Ipswich Town’s assistant managers through the years – the men Chris Doig is following in the footsteps of
- Credit: Archant
Chris Doig is the latest man to take on the assistant manager’s role at Ipswich Town. ANDY WARREN looks at some of the Blues’ memorable deputies
Bobby Robson’s right-hand man played a vital role in developing a core of young players, including Terry Butcher and George Burley, who went on to play a major part in the most successful era in Ipswich Town’s history.
He was promoted to work with the first-team following the FA Cup win in 1978 and assisted Robson during the Blues’ victorious UEFA Cup run in 1981.
He took over the top job following Robson’s departure in 1982 and left in 1987, becoming the first Ipswich manager to be sacked after he failed to lead the club back into the First Division.
Ferguson died on March 28, with the club holding a minute’s applause and wearing black armbands for the draw with Millwall on April 2.
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Woods played for the Blues in the 1960s and returned as a youth coach in 1973 after an intense recruitment bid from Bobby Robson.
He moved up to become a reserve coach under Robson before becoming first team coach in the wake of his departure, then taking on assistant duties under John Duncan as the Blues tried and failed to win promotion back to the top flight.
John Lyall brought in former West Ham and Chelsea coach Mick McGiven as his second in command in 1990, with the pair combining well as Ipswich won the old Second Division title in 1991/92.
Lyall later moved into a director of football role at Portman Road, leaving McGiven in charge of first-team duties, before the pair departed in 1994 as the Blues tumbled towards relegation.
George Burley had the likes of Bryan Hamilton, John Gorman, Stewart Houston and Tony Mowbray on his coaching staffs during his Ipswich reign, but his closest and most loyal assistant was undoubtedly Dale Roberts,
His close friend returned to Ipswich in 1995 having come through the club’s youth set-up, working alongside Burley as the Blues won promotion to the Premier League and finished fifth in the top flight in 2000/01.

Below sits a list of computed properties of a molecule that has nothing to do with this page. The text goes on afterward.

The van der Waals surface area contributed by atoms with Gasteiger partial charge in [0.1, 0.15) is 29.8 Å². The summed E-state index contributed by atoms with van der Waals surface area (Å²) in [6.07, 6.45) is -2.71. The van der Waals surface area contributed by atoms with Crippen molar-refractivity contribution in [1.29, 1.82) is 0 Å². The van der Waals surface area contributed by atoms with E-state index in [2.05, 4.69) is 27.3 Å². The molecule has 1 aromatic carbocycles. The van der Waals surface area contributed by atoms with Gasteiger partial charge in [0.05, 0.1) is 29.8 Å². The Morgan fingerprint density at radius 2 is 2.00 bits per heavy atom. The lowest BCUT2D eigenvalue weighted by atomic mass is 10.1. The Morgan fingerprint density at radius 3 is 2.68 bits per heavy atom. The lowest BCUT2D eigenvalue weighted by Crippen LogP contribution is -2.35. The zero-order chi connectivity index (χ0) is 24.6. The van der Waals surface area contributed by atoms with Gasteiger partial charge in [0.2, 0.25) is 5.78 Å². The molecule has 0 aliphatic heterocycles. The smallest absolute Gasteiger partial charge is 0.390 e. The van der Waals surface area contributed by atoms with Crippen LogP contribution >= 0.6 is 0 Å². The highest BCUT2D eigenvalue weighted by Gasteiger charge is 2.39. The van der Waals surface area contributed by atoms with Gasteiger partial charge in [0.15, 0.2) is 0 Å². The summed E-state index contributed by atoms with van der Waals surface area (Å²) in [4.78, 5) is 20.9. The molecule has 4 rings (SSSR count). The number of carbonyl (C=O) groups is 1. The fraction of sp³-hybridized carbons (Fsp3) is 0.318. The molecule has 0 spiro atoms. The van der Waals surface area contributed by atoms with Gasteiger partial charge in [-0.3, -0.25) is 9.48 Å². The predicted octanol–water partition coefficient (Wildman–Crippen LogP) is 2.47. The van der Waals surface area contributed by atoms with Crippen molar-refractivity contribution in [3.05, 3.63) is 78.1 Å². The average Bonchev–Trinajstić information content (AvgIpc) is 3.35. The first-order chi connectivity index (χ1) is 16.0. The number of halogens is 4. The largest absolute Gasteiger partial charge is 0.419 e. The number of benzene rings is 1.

He played a huge part in the developing the likes of Darren Bent and Darren Ambrose before sadly losing his battle with non-Hodgkin’s lymphoma.
“His honesty, loyalty and integrity were respected by everyone,” Burley said following his friend’s death.
“In the past year he has shown incredible bravery with magnificent support from his family.”
Joe Royle always used to say of loyal assistant Willie Donachie: “He’s not my No 2, he’s my No 1.”
The pair worked together at Oldham, Everton and Manchester City before they made the move to Portman Road in 2002, where they battled to try and take the Blues back into the Premier League despite being under heavy financial restraints in the aftermath of administration.
He later went on to manage Millwall, guiding the Lions away from relegation in 2007, before being fired the following season with his side struggling in League One. He then managed the Antigua and Barbuda national team before spells with Newcastle’s academy and Hartlepool.
Magilton was initially assisted by Bryan Klug after replacing Royle in the summer of 2006, with the Ipswich stalwart holding various roles with the club during an association which now spans four decades.
He stood down from his role with the first-team in 2008 before departing for Tottenham in 2010, but is now firmly back at the club and leads the Blues’ mission to develop young players.
Gorman returned for a second spell in 2008 and assisted Magilton until his sacking the following April, before acting as Karl Robinson’s No.2 at MK Dons prior to his retirement in the summer of 2012.
Roy Keane’s friendship with Tony Loughlan goes back to their days as young players at Nottingham Forest.
“He is someone I trust and I have great faith in him… he’s the one person I’ve kept in touch with over 20 years,” Keane once said of his fellow Irishman. The pair regularly arrived at work together for gym sessions prior to training, with Keane trusting his No.2 implicitly.
Loughlan assisted Keane at both Sunderland and Ipswich but, after Keane’s sacking in 2011, he headed to Watford before following Sean Dyche to Burnley where he still works.
Following his departure in 2012, Paul Jewell insisted he would like to see long-time assistant Chris Hutchings take on the top job at Portman Road himself.
Having also been caretaker manager following Jewell’s exits from Bradford, Wigan and Derby, Hutchings did so again in Suffolk but lost his one and only game 3-0 at home to Sheffield Wednesday.
“I’ve enjoying working for this fantastic football club over the last 20 months,” he said as he exited ahead of the appointment of Mick McCarthy. “I’d like to wish the owner, the players and all the staff the very best of fortunes for the future.”
Connor was the man left behind when Mick McCarthy was sacked by Wolves in 2012, but never seemed fully comfortable in the caretaker’s role at Molineux. ‘TC’ was back by McCarthy’s side in Suffolk soon enough, though, and was regularly praised by the former Ipswich manager and players alike for his attention to detail on the training ground and, most notably, for the work he did in helping Daryl Murphy become the Championship’s 27-goal leading scorer in 2014/15.
The pair departed Portman Road after five-and-a-half years in April, with McCarthy likely to call on Connor again when he returns to management.